Sunday, February 22, 2009

The Covetous King and the Three Children

There were once three orphan children, the oldest of whom was perhaps
ten years old, and the others but little things, almost babies. They
had a tiny little tumble-down house to live in, but very little to
eat. Said the eldest to his little brother and sister, "I will go
yonder on the sands laid bare by the falling tide, and it may be that
I shall find something that we can eat." The little children begged
to go, too, and they all set out over the sands. Soon they found
a large living shell. "Thanks be to God," said the boy, for he was
well instructed, "we shall have something to eat." "Take me home,
but do not cook me," said the shell, "and I will work for you." Now
this was probably the Holy Virgin herself, in the form of a shell,
who had taken pity on the poor children. They took the shell home,
and there it spoke again. "Put me into the rice pot, cover me up,
and you shall turn out plenty of boiled rice for all of you." And
they did so, and the boiled rice came from the pot. "Now put me
into the other pot, and take out ulam." And they took out ulam in
abundance. "Have you a clothes chest?" asked the shell; but there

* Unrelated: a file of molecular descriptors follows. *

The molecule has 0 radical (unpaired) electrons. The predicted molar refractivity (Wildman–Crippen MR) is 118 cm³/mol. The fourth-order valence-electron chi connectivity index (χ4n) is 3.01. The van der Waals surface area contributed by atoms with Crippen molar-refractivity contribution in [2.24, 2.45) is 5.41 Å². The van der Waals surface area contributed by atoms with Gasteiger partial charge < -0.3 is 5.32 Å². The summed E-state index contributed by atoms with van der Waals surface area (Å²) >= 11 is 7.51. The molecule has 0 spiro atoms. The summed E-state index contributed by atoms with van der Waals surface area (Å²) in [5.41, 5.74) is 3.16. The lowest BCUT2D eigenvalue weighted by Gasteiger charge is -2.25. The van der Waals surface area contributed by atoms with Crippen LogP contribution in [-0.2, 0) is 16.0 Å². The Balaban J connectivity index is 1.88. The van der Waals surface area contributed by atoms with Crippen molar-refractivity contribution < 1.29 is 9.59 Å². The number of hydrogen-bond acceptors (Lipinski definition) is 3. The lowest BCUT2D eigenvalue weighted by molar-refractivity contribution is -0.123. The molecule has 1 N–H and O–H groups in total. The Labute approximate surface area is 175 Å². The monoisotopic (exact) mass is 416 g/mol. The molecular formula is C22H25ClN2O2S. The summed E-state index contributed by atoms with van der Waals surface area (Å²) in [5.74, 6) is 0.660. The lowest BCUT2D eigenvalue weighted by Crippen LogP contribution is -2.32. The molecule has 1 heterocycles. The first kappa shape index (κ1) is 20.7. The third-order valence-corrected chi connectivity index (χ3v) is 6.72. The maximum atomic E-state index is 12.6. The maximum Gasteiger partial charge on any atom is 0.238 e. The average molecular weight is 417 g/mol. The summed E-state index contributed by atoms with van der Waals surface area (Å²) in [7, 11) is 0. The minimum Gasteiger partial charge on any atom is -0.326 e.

was none, so they put it into a box, and the box became filled with
clothing. Then the shell filled the spare room with rice, and last
of all filled another large box with money.

Now the king of this city was a cruel man, and he sent for the children
and told them that they must give up their money, their rice and all
to him and be poor again. "O dear king," said the oldest child, "will
you not leave us a little for our living?" "No," replied the king,
"I will give you as much boiled rice as you need, and you ought to
be glad that you get it."

So the king sent ten soldiers to move the rice and the money, but,
as soon as they got it to the king's house, it returned to the
children. The soldiers worked a whole week without getting a grain
of rice or a piece of money to stay in the king's house. Then because
they were about to die from fatigue, the king sent ten more, and these
too failed. Then the king went himself, but when he tried to move
the money he fell down dead. The children, relieved from persecution,
lived long and happy lives and were always rich and influential people.

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